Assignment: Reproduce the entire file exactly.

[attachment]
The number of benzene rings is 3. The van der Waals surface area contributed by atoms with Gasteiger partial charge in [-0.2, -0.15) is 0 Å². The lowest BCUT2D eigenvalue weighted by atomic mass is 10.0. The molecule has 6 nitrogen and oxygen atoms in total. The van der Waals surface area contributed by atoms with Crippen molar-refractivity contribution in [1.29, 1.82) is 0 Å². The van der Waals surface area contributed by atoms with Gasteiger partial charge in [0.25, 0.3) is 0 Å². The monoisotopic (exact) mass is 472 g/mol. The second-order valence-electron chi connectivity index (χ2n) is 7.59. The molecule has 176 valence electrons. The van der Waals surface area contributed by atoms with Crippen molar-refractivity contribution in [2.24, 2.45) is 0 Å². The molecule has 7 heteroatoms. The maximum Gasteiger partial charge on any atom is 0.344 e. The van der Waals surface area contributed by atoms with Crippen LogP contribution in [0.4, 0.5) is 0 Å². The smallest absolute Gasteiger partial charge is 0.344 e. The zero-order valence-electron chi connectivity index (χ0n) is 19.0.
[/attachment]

The number of benzene rings is 3. The van der Waals surface area contributed by atoms with Gasteiger partial charge in [-0.2, -0.15) is 0 Å². The lowest BCUT2D eigenvalue weighted by atomic mass is 10.0. The molecule has 6 nitrogen and oxygen atoms in total. The van der Waals surface area contributed by atoms with Crippen molar-refractivity contribution in [1.29, 1.82) is 0 Å². The van der Waals surface area contributed by atoms with Gasteiger partial charge in [0.25, 0.3) is 0 Å². The monoisotopic (exact) mass is 472 g/mol. The second-order valence-electron chi connectivity index (χ2n) is 7.59. The molecule has 176 valence electrons. The van der Waals surface area contributed by atoms with Crippen molar-refractivity contribution in [2.24, 2.45) is 0 Å². The molecule has 7 heteroatoms. The maximum Gasteiger partial charge on any atom is 0.344 e. The van der Waals surface area contributed by atoms with Crippen LogP contribution in [0.4, 0.5) is 0 Å². The smallest absolute Gasteiger partial charge is 0.344 e. The zero-order valence-electron chi connectivity index (χ0n) is 19.0.